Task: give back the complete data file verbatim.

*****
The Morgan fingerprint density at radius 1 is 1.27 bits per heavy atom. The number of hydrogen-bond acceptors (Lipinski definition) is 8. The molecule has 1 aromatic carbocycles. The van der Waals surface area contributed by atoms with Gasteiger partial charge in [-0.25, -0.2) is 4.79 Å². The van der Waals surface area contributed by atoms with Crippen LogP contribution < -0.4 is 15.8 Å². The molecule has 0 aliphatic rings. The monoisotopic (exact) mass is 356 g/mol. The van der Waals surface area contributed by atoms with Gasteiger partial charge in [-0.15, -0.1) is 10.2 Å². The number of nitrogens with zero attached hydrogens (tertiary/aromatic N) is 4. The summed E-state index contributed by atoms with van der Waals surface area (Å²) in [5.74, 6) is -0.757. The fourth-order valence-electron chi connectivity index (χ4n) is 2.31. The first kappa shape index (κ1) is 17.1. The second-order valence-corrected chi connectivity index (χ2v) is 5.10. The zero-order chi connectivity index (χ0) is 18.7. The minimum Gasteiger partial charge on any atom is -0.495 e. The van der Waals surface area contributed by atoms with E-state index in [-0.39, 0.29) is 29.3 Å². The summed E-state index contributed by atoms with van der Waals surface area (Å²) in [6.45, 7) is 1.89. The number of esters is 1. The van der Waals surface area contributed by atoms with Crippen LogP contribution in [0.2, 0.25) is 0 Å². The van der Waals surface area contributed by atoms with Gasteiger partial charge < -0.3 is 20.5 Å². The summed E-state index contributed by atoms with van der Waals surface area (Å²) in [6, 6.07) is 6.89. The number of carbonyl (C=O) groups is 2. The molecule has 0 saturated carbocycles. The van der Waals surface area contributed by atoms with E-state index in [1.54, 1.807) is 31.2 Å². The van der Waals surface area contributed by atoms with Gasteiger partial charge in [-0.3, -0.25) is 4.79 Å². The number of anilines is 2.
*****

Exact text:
The Morgan fingerprint density at radius 1 is 1.27 bits per heavy atom. The number of hydrogen-bond acceptors (Lipinski definition) is 8. The molecule has 1 aromatic carbocycles. The van der Waals surface area contributed by atoms with Gasteiger partial charge in [-0.25, -0.2) is 4.79 Å². The van der Waals surface area contributed by atoms with Crippen LogP contribution < -0.4 is 15.8 Å². The molecule has 0 aliphatic rings. The monoisotopic (exact) mass is 356 g/mol. The van der Waals surface area contributed by atoms with Gasteiger partial charge in [-0.15, -0.1) is 10.2 Å². The number of nitrogens with zero attached hydrogens (tertiary/aromatic N) is 4. The summed E-state index contributed by atoms with van der Waals surface area (Å²) in [5.74, 6) is -0.757. The fourth-order valence-electron chi connectivity index (χ4n) is 2.31. The first kappa shape index (κ1) is 17.1. The second-order valence-corrected chi connectivity index (χ2v) is 5.10. The zero-order chi connectivity index (χ0) is 18.7. The minimum Gasteiger partial charge on any atom is -0.495 e. The van der Waals surface area contributed by atoms with E-state index in [-0.39, 0.29) is 29.3 Å². The summed E-state index contributed by atoms with van der Waals surface area (Å²) in [6.45, 7) is 1.89. The number of esters is 1. The van der Waals surface area contributed by atoms with Crippen LogP contribution in [0.2, 0.25) is 0 Å². The van der Waals surface area contributed by atoms with Gasteiger partial charge < -0.3 is 20.5 Å². The summed E-state index contributed by atoms with van der Waals surface area (Å²) in [6, 6.07) is 6.89. The number of carbonyl (C=O) groups is 2. The molecule has 0 saturated carbocycles. The van der Waals surface area contributed by atoms with E-state index in [1.54, 1.807) is 31.2 Å². The van der Waals surface area contributed by atoms with Gasteiger partial charge in [-0.3, -0.25) is 4.79 Å². The number of anilines is 2.